Students will carry out a series of prescribed experimental and investigative activities in order to develop their practical skills. These activities allow students to use their knowledge and understanding of Physics in planning, carrying out, analysing and evaluating their work.

Further mechanics deals with three very important topics: circular motion, simple harmonic motion and momentum. Circular motion illustrates the importance of vectors in Physics; for example, even though the moon maintains its uniform ‘march’ around the earth, it is still accelerating.

Simple harmonic motion is the study of oscillation and vibrations. From understanding the colour of the rainbow to the generation of electricity, to the operation of a mixing board in a recording studio to quantum mechanics, it is difficult to think of an area of Physics which is not touched by the phenomenons of oscillations and waves.

With the law of conservation of momentum we have a law that, it seems, will never require revising. It also illustrates the power of science: by understanding laws of nature we can harness the power of nature.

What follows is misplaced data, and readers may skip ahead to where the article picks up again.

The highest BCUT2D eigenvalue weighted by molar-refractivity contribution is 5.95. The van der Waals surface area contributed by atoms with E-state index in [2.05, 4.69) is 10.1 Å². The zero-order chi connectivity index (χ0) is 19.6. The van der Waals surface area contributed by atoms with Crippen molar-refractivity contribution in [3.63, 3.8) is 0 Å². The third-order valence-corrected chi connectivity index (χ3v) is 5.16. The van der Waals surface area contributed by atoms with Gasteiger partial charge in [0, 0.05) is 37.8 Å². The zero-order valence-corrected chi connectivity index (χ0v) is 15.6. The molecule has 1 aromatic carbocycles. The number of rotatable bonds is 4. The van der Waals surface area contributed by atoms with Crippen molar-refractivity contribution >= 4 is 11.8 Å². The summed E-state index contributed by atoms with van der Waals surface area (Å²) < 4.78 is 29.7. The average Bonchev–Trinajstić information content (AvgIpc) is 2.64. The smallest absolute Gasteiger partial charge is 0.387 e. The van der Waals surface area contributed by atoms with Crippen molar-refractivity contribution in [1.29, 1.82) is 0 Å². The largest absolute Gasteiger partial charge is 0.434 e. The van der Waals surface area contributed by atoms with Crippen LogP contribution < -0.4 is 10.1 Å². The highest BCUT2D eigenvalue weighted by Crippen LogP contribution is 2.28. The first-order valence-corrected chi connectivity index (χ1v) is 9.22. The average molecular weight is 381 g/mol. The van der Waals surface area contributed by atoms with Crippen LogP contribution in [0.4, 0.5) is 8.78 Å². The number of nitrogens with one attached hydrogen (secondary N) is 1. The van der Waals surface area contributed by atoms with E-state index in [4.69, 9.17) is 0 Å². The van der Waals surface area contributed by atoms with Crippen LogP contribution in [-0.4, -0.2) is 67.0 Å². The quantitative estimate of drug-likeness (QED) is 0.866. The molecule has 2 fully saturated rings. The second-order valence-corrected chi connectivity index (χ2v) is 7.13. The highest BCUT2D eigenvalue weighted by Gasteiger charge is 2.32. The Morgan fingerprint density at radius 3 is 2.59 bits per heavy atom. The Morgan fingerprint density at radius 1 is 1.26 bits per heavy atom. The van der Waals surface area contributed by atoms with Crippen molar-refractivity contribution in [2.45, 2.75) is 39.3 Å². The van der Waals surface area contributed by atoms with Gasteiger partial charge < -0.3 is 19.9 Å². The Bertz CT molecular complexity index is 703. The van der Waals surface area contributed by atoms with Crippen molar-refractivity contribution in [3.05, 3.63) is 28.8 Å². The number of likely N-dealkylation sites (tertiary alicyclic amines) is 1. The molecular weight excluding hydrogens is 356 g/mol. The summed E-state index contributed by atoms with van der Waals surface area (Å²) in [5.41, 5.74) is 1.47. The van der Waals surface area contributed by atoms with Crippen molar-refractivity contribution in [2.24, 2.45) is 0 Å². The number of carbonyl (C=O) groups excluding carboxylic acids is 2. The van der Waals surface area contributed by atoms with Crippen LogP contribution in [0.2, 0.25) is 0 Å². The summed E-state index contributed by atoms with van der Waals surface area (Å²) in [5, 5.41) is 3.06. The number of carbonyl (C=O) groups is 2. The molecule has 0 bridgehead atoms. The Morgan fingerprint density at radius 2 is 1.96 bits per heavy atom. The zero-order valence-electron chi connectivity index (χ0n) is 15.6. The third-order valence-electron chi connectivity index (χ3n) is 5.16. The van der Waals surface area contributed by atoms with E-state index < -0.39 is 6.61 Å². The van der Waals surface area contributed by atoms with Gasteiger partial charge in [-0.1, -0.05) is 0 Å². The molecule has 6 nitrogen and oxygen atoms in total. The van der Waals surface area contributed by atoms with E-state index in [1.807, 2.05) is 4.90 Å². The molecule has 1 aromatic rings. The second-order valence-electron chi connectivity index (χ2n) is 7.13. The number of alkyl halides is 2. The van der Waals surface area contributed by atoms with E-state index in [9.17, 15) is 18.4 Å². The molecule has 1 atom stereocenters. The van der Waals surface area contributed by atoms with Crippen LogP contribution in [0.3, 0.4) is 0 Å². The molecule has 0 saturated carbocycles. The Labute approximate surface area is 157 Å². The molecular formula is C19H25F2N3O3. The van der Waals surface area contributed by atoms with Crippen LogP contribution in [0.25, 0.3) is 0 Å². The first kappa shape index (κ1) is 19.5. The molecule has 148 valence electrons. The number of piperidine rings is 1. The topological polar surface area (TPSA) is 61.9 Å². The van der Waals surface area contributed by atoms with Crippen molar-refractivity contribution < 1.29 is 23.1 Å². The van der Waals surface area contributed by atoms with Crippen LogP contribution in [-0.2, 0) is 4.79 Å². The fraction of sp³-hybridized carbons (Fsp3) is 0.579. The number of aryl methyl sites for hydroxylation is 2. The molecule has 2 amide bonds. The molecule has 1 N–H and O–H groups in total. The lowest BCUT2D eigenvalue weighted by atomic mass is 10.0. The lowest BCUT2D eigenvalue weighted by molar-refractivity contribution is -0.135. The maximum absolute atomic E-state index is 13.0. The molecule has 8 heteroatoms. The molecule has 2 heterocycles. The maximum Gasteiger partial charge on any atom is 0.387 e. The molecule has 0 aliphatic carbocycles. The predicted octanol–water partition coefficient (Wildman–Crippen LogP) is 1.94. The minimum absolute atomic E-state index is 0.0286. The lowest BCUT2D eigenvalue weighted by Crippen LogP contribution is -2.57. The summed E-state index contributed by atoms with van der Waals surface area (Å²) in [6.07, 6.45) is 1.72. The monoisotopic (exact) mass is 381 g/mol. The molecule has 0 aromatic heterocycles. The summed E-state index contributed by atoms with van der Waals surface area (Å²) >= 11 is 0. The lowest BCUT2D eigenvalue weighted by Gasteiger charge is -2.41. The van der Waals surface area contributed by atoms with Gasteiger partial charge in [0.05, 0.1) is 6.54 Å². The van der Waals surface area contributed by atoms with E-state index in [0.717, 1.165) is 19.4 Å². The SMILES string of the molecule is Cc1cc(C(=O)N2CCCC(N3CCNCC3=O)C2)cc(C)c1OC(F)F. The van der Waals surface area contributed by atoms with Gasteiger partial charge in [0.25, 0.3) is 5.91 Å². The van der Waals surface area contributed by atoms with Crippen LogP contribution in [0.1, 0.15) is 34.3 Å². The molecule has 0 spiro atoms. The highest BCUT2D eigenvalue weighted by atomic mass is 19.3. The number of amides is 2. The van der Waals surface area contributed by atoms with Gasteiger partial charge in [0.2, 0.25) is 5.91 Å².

The study of thermal physics reveals the origin of another important law: conservation of energy. The study of heat, i.e. the transfer of energy between two points because of a difference in temperature, confirms the theory of the atomic nature of matter and marks the beginning of the application of probability to Science. This application of probability reaches its peak in quantum mechanics.
The study of electric, magnetic and gravitational fields reinforces the importance of vectors in Physics as well as introducing the wonderful idea of electromagnetic induction. You could say that the foundation of our civilisation rests on our ability to produce electricity without a battery.

The final topic of nuclear physics deals with perhaps the most important and startling consequence of Einstein’s theory, namely E=mc2. This simple elegant equation has already provided for a huge part of our energy needs and may in future provide for all of them.